Saturday, September 15, 2012

Emily St. Pierre


This painting is quite possibly a collaboration between Wm. G.Yorke and his 15 year old son; Wm. H. Yorke. The Charleston-based Confederate blockade runner Emily St. Pierre; is shown wearing the British ensign and hove to under the guns of the Federal sloop-of-war U.S.S.James Adger; a sixteen gun paddle steamer with a topsail schooner rig; passing her stern to leeward with guns run out. All sails on the Union vessel are furled and she is under power.

One of the sloop's boats is shown alongside the British vessel debarking a boarding party. Armed Federals may also be seen on the St Pierre’s deck. A second boat is seen pulling away containing an armed party with possibly the ship's captain for questioning. This painting was descended through the family of the Emily St. Pierre’s steward who; in an interesting historical note; assisted the ship's master; Captain Wilson and two crew members in recapturing the vessel from the American prize crew.

The Emily St. Pierre was another blockade-runner, owned by the Trenholm Company. Her captain was William Wilson, a Scotsman. On 18th March 1862 after sailing from Calcutta, the ship was nearing the bar at Charleston, when the captain of one of the blockading ships, the USS James Adger, having this vessel on his list of suspected ships, stopped the Emily St. Pierre on the grounds that her British registration was illegal and, it was noted that the cargo of saltpetre was also listed as contraband. The Federal captain also pointed out the name ‘Charleston’ was found on many of the items and the ship's name had been scraped from her stern, plus the fact Wilson himself had been seen throwing a package over the side, adding to the overall suspicions.

Following its capture, the Confederate seamen were removed from the ship with the exception of the cook, Louis Schelvin and a steward, Matthew Montgomery, plus Captain Wilson who was ordered to take his ship to Philadelphia. This determined Scotsman however, hatched a plan to recapture his ship and he drew the cook and the steward into his plan. Whilst Lieutenant Josiah Stone, the acting master, was on watch duty, they bound and gagged the mate while he was asleep. In another room the engineer was treated in a similar manner.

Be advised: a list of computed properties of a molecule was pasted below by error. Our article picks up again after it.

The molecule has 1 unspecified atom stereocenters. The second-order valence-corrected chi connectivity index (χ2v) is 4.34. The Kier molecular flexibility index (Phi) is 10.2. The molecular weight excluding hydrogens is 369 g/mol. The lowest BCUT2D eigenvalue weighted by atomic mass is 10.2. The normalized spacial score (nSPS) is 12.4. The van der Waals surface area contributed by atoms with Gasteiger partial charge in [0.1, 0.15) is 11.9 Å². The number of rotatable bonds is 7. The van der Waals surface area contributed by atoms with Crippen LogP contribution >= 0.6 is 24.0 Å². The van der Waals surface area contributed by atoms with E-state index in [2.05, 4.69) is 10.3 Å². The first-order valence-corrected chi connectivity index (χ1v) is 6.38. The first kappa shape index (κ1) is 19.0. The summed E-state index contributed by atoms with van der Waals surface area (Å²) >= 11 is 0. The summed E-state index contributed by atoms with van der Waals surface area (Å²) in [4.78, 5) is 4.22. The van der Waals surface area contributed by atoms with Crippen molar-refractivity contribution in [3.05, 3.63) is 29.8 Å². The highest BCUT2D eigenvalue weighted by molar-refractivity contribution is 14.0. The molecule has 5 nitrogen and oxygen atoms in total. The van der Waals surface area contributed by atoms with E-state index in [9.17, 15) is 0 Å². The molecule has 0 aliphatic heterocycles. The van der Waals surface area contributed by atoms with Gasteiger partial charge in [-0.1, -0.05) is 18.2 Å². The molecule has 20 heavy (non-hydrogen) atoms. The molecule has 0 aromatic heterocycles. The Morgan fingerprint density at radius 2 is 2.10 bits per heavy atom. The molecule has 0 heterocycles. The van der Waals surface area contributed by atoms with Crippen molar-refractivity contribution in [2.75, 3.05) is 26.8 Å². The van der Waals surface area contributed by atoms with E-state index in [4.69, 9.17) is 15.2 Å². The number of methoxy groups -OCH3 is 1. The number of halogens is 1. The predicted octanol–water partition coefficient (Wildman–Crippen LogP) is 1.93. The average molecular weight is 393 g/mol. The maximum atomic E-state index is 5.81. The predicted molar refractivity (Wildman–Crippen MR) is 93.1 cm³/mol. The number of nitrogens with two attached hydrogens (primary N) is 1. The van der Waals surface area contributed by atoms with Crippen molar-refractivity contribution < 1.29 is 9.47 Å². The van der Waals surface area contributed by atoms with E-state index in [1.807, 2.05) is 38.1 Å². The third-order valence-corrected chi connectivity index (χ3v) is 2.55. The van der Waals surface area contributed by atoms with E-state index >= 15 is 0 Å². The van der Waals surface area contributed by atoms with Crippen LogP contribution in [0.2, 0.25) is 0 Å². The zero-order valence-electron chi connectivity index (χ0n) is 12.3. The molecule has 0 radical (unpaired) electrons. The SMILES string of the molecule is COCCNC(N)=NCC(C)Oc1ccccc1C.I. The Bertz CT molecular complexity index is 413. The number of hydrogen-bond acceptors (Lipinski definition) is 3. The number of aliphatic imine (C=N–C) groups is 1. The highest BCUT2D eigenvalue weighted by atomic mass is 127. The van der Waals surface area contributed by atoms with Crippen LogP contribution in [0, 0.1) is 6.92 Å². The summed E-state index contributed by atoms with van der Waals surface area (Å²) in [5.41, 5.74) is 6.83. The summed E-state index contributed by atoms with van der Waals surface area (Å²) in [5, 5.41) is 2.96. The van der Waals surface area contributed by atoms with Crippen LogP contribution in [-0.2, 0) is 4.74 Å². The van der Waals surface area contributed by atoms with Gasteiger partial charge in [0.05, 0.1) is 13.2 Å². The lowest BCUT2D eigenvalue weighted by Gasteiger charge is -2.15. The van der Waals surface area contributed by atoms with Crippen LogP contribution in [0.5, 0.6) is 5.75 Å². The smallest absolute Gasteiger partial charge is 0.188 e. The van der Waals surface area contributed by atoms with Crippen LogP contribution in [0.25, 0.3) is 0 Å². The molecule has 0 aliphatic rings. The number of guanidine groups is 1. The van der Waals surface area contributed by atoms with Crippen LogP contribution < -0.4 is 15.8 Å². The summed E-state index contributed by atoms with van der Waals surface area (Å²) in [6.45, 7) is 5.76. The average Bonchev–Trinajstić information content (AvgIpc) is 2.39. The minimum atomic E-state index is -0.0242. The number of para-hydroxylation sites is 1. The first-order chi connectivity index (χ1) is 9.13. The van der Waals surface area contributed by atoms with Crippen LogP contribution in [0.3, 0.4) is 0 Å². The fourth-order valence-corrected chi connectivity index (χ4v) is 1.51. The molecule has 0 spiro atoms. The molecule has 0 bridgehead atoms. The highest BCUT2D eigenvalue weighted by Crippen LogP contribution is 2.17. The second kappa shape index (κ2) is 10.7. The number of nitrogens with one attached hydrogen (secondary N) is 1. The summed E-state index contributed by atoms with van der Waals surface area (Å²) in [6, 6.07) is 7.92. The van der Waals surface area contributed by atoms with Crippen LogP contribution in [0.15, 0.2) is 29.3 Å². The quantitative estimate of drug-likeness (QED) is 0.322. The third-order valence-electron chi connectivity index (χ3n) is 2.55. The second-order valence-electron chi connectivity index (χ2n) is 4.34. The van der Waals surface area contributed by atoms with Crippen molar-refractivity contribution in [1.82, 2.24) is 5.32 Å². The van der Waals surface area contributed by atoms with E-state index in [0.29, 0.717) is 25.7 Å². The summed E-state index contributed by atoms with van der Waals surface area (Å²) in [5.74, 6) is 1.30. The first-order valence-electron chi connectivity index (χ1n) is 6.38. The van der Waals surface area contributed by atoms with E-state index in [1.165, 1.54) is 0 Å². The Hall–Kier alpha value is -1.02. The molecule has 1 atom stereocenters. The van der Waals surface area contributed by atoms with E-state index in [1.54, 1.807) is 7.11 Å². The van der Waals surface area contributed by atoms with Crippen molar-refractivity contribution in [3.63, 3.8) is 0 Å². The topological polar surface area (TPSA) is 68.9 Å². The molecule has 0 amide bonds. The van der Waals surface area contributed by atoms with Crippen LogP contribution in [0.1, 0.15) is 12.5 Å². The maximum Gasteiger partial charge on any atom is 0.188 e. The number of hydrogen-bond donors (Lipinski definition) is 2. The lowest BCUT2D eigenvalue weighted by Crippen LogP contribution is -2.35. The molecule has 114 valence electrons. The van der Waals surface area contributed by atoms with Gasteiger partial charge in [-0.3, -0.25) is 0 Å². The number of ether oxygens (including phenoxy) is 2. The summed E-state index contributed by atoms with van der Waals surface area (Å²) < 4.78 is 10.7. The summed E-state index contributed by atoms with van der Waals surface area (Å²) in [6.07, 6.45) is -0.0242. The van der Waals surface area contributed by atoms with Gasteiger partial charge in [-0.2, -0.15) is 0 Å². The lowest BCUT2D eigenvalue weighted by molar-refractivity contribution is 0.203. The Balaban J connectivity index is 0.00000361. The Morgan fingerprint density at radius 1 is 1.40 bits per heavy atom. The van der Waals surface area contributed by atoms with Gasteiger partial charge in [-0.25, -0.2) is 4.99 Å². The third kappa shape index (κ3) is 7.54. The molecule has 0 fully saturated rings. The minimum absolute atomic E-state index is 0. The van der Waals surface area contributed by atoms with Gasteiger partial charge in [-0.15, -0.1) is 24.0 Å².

Captain Wilson then requested that Lieutenant Stone should come to his cabin on the pretext of checking a chart, as he was not sure they were correct. On the way Stone was threatened with an iron bar, at which point the steward who was following them, gagged him so he could not raise the alarm. Captain Wilson, now having taken the Lieutenant’s gun, ushered three men into a hatch, saying it was on the orders of the Lieutenant, and locked them in. The helmsman was also put in the hatch at gunpoint. As the watch from below stumbled out onto the deck they were tied up in pairs. One reckless crewman drew a knife and was immediately shot for his foolhardiness. This quickly induced the others to surrender. In total there were fourteen in the prize party, including the mate and Lieutenant Stone.

Captain Wilson had now regained control of his vessel but remained some 3,000 miles from Liverpool with only the cook, and a steward, who could neither reef, nor steer. Eventually the Emily's new prisoners agreed to assist as best they could although there was only one of them who could steer a little. The Captain had to lie aloft and perform the duties normally done by the seamen on board as he could tell a storm was brewing. Later, after the storm passed, he worked for twelve hours, rigging up a jury rudder as the tiller had been damaged.

A month later on 21 April 1862, the ship finally anchored safely in the River Mersey. The British as a whole saluted the enterprise of Captain Wilson. It is also reported, with Charles Kuhn Prioleau, of Messrs Fraser, Trenholm and Co. beside him, the valiant Captain Wilson, stepping ashore, tired and dishevelled from a lack of sleep, regaled many an eager audience of his recent escapade. The Emily St. Pierre ship was one of the first to fly the Confederate flag in Liverpool having first flown the Southern flag whilst she was in Calcutta.

On the 3rd May 1861 Captain wilson received a presentation of a gold Chronometer and china Tea Service paid for by 170 local merchants. Additionally, the Mercantile Marine Service Association presented him with a gold Medal and a sum of £2,000 was paid by the owners. Both Louis Schelvin, and Matthew Montgomery were each presented with a purse of twenty guineas and a silver Medal. The owners also gave them £300 each.


  1. Thought I had clicked on 'ol Remus by mistake. :)
    Great painting and an interesting bit of history.